You could be reading the full-text of this article now if you...

If you have access to this article through your institution,
you can view this article in

Soccer-Related Facial Fractures: Postoperative Management With Facial Protective Shields

Procacci, Pasquale MD; Ferrari, Francesca MD, DDS; Bettini, Giordana MD; Bissolotti, Guido MD; Trevisiol, Lorenzo MD; Nocini, Pier Francesco MD, DDS

Journal of Craniofacial Surgery:
doi: 10.1097/SCS.0b013e3181909c55
Original Articles
Abstract

Facial fractures are one of the most common orofacial injury sustained during participation in sporting events.

The frequency of maxillofacial lesions varies according to the popularity that each sport has in a particular country. Soccer is the most popular sport in Italy, and it is responsible for a large number of facial traumas.

Traumas and fractures in soccer mainly involve the zygomatic and nasal regions and are especially caused by direct contact that takes place mainly when the ball is played with the forehead. In particular, elbow-head and head-head impacts are the most frequent dangerous contacts.

Soccer is not a violent sport, and the use of protective helmets is not allowed because it could be dangerous especially when players play the ball with the head. The use of protective facial shields are exclusively permitted to preserve players who underwent surgery for facial fractures.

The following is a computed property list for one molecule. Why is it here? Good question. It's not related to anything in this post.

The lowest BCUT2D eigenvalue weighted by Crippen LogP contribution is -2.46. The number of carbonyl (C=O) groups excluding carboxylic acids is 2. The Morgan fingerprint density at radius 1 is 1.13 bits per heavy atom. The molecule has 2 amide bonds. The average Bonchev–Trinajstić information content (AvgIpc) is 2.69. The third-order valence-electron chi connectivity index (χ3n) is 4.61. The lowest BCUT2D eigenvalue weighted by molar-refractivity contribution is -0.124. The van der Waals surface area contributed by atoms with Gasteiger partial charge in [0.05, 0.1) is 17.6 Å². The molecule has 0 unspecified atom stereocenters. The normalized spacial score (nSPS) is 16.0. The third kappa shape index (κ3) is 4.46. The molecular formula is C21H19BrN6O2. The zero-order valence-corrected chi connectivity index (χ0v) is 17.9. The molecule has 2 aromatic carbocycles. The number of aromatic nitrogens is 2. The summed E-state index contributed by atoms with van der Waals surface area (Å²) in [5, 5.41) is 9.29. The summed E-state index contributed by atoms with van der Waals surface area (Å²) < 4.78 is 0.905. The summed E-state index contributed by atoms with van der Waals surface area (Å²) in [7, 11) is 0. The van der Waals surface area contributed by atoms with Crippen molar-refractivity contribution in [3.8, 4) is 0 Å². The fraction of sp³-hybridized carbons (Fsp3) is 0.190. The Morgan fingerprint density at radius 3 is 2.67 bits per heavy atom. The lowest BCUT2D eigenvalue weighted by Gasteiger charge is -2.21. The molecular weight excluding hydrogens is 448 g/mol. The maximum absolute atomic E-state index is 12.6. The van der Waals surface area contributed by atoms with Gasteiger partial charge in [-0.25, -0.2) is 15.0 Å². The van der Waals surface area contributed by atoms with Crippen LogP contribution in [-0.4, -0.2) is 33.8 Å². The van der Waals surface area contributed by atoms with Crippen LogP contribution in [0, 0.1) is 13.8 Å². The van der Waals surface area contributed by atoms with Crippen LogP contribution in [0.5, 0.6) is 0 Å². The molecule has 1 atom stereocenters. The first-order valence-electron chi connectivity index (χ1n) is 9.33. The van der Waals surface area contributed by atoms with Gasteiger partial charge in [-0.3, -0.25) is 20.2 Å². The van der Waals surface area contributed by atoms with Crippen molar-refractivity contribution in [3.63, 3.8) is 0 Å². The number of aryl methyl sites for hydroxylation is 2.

The use of a facial protection mask after a facial fracture treatment has already been reported. This article describes a clinical experience of management of 4 soccer-related facial fractures by means of fabrication of individual facial protective shields.

Author Information

From the Department of Maxillo-Facial Surgery and Dentistry, University of Verona, Verona, Italy.

Received July 23, 2008.

Accepted for publication Aug. 11, 2008.

Address correspondence and reprint requests to Pasquale Procacci, MD, Department of Maxillo-Facial Surgery and Dentistry, University of Verona, Policlinico "Giovanni Battista Rossi," Piazzale Ludovico Antonio Scuro, 10, 37134 Verona, Italy; E-mail: pasqualeprocacci@hotmail.com

© 2009 Mutaz B. Habal, MD